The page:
THIS addition to The Oxford History of Anglicanism demonstrates how far church history has come since the publication of Owen Chadwick’s masterly study The Victorian Church, 50 years ago. While acknowledging that “the missions must not be forgotten in understanding Victorian piety,” Chadwick chose to focus on England, and did not enter “English lands abroad”.
In contrast, Rowan Strong of Murdoch University, Australia, and editor of the whole Oxford series, has assembled an impressive group of specialists in 19th-century history, including not only Chadwick’s successors who work on the history of the Church of England, but also a range of international authorities on global Anglicanism in the age of Empire.
What Strong calls the “narrative spine” of the book is established in its first section, where John Wolffe examines internal divisions in Victorian Anglicanism, tensions in the relationship between Church and State, and the ambiguities in the situation of Anglicanism outside England, in Continental Europe, Ireland, Scotland, and Wales. His chapter offers a counter-narrative to one of decline by pointing to the “renewed organizational and spiritual vitality” of Anglicanism in the period.
Stewart Brown considers Anglican interpretations of the British Empire as the means by which God intended Christianity to be spread, like the Roman Empire. The expanding Empire, he argues, “provided the social and political framework for the wider mission of the Anglican Church”. Carol Engelhardt Herringer then takes us beyond the British Empire, arguing that Anglicanism was most successful in the white-dominated United States, and “struggled to gain a foothold” in Africa, Latin America, and Asia.
Rowan Strong leads off the second section on “major internal developments within Anglicanism” with a chapter on relations between Anglicanism and the State, or, rather, three states — that presided over by the Westminster government, the British imperial state, and the United States. His approach bears fruit in analysis of Broad Church justifications for Anglican establishment, for example, most of which made use of the concept of nationalism and could, therefore, “have little relevance for the identity of the Church of England beyond England itself”.
Five excellent chapters follow: Brian Stanley writes on Anglican missionary societies and agencies, Robert M. Andrewes on High Church Anglicanism, Andrew Atherstone on Anglican Evangelicalism, James Pereiro on the Oxford Movement and Anglo-Catholicism, and Mark D. Chapman on liberal Anglicanism. All these chapters merit close attention, as they offer new and nuanced readings of “partisan Anglicanism”.
Like other contributions to the volume, each previously unpublished chapter ends with a select bibliography that highlights some of the best work of recent years.
As partisanship was exported, these chapters are necessary reading to understand fully the third section, each of whose chapters has a distinct regional focus outside England. Here the eight contributors interpret their brief in a variety of ways, offering reflections of varying depth and significance.
A different chapter sequence would have brought out more clearly the contrast between the story of the US and the white-settler colonies, and that of the rest of the world. On the former, we have Peter W. Williams on the complex subject of Anglicanism in North America and the Caribbean, Hilary M. Carey on Australia, and Allan K. Davidson on New Zealand and the South Pacific.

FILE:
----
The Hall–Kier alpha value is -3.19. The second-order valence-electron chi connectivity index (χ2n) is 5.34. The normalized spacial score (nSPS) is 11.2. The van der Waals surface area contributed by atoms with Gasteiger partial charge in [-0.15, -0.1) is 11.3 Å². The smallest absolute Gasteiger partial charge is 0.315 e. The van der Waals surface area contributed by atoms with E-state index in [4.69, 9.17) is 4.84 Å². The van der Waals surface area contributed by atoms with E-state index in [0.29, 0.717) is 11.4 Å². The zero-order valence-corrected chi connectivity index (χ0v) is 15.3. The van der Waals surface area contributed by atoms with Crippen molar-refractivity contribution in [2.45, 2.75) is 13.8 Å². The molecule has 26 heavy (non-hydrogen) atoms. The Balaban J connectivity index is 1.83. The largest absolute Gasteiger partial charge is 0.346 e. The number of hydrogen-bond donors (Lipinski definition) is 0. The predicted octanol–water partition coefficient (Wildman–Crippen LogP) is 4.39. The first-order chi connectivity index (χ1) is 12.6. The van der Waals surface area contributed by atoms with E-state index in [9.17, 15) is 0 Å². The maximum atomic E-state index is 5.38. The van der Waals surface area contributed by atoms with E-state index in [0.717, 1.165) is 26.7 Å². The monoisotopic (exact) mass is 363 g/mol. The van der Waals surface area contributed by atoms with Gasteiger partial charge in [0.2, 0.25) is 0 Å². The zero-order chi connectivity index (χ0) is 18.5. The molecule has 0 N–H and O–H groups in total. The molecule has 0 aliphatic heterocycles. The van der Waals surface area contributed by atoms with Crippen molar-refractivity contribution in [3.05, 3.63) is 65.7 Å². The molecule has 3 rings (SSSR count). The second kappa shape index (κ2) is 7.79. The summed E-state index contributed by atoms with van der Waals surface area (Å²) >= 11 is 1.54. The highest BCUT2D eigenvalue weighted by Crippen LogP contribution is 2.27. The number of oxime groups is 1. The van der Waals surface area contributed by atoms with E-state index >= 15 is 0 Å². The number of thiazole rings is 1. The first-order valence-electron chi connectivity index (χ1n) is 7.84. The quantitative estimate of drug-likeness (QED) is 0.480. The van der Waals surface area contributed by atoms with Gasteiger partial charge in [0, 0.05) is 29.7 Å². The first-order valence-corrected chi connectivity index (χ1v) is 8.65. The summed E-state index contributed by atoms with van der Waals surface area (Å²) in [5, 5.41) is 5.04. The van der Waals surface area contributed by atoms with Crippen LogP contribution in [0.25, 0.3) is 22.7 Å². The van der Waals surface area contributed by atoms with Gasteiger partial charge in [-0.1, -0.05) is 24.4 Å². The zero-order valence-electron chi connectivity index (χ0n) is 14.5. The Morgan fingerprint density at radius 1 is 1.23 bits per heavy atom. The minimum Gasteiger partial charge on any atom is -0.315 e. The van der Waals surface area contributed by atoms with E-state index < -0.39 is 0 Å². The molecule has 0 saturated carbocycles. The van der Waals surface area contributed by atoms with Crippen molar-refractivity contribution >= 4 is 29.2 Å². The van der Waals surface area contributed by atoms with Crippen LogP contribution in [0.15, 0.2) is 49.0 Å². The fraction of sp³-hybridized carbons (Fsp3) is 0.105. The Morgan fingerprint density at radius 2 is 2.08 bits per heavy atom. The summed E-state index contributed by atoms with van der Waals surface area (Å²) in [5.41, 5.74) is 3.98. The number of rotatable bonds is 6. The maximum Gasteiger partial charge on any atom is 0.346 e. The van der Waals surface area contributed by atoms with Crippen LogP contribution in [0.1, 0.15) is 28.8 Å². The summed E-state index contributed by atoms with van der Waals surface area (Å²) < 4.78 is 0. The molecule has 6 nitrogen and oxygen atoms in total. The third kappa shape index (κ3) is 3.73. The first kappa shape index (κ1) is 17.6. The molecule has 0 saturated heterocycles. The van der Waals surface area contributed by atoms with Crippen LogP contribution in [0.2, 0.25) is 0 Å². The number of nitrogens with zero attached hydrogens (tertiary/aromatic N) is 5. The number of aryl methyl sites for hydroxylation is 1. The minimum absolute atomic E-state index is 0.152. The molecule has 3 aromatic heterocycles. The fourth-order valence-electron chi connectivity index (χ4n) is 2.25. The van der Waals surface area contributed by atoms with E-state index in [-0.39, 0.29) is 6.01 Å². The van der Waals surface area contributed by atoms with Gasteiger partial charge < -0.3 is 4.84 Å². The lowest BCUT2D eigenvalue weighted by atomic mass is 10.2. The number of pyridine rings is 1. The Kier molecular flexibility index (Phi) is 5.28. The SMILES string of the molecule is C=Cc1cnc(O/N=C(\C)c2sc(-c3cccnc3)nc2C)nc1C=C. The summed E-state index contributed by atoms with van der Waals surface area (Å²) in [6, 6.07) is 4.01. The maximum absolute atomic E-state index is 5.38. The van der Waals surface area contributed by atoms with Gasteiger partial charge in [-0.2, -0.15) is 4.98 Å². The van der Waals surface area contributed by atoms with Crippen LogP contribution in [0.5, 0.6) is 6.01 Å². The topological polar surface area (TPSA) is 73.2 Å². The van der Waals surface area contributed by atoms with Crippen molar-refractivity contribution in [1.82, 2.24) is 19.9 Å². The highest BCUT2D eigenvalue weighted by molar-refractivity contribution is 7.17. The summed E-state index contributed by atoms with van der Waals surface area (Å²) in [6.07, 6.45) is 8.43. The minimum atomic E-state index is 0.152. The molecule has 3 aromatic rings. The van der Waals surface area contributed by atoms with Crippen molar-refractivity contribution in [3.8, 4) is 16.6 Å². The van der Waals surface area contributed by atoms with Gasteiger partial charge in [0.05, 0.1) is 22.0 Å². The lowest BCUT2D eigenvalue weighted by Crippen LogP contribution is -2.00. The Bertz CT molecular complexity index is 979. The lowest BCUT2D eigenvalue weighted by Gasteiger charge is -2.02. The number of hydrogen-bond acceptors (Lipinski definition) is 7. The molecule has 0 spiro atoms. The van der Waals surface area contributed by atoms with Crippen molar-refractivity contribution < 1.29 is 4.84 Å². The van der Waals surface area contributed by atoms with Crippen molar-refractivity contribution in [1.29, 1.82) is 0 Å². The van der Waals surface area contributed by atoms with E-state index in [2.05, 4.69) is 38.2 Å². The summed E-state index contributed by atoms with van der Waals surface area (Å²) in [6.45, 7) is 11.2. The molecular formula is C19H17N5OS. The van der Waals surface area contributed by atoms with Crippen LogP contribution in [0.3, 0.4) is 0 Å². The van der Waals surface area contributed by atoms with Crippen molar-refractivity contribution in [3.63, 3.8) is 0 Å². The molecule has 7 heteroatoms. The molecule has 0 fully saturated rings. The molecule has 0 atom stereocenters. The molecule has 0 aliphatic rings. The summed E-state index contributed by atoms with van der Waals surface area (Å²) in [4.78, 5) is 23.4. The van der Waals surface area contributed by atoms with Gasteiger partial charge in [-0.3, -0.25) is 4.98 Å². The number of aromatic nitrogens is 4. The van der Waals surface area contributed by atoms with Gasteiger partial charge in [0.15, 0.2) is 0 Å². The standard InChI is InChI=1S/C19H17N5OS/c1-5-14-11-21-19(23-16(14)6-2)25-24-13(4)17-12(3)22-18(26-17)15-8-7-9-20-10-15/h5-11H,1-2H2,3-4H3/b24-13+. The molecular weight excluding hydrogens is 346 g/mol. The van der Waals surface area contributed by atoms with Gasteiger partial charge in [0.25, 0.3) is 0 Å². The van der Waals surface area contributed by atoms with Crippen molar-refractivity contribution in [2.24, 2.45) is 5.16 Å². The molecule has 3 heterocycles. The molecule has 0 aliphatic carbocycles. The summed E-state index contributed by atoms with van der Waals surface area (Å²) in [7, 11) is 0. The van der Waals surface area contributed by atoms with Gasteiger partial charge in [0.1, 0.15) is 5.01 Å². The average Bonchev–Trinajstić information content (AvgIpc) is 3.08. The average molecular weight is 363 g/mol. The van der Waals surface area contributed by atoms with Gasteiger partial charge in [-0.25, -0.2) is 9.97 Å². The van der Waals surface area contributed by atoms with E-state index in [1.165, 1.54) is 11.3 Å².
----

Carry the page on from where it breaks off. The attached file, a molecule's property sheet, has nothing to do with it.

Although “factionalism” seems to be a key word here, a unifying factor is nostalgia for the old country and hopes for its Empire. Carey notes that the last decade of the 19th century was a time of anniversaries and memorials in the colonies, and she points forward to the Pan-Anglican Congress of 1908, where they sang:
O Lord! We thank Thee on this day
For the deep joy when many meet
Brethren from Britain far away [sic]
Who find the old Church sweet.
The rest of the world team is made up of Emma Wild-Wood on Sub-Saharan Africa, Duane Alexander Miller on the Middle East, Robert Eric Frykenberg on India, Philip L. Wickeri on China and East Asia, and David Rock on Latin America. Shared concerns include the relationship between the missionary drive and episcopal oversight, and the movement towards independence, both nationally and ecclesiastically.
Like Bishop George Selwyn in New Zealand, or Bishop Broughton in Australia, certain personalities stand out in these accounts: Bishop Daniel Wilson, for example, who had the temerity to ban caste in India; Samuel Ajayi Crowther, a recaptive in Freetown who became the first African Anglican bishop; and the notorious — to some, heroic — Bishop Colenso, whose wish to engage with African thought and custom led to a prolonged battle with Archbishop Gray of Cape Town.
The fourth and final section covers themes that were broadly influential throughout the Anglican world. Jeremy Dibble is excellent on music, a subject dear to all Anglicans who have an ear to hear. Ayla Lepine provides a useful conspectus on the wealth of recent work on Anglican art and architecture; Diarmid A. Finnegan writes a brilliant revaluation of Anglican approaches to science and the Bible; Susan Mumm discusses the feminisation of 19th-century Anglicanism, ranging from sisterhoods and lay women’s support work to the “effete Anglicanism” that Punch delighted in mocking; and Jane Garnett rounds off the volume with an essay on Anglican economic and social engagement in the period, and its established tradition of moral criticism.
This is an invaluable work of reference, then, but much more than that: a treasure house.
Dr Wheeler is a Visiting Professor at the University of Southampton and Chairman of Gladstone’s Library.
The Oxford History of Anglicanism, Volume III: Partisan Anglicanism and its global expansion, 1829-c.1914
Rowan Strong, editor
OUP £95 (978-0-19-969970-4)
Church Times Bookshop £85.50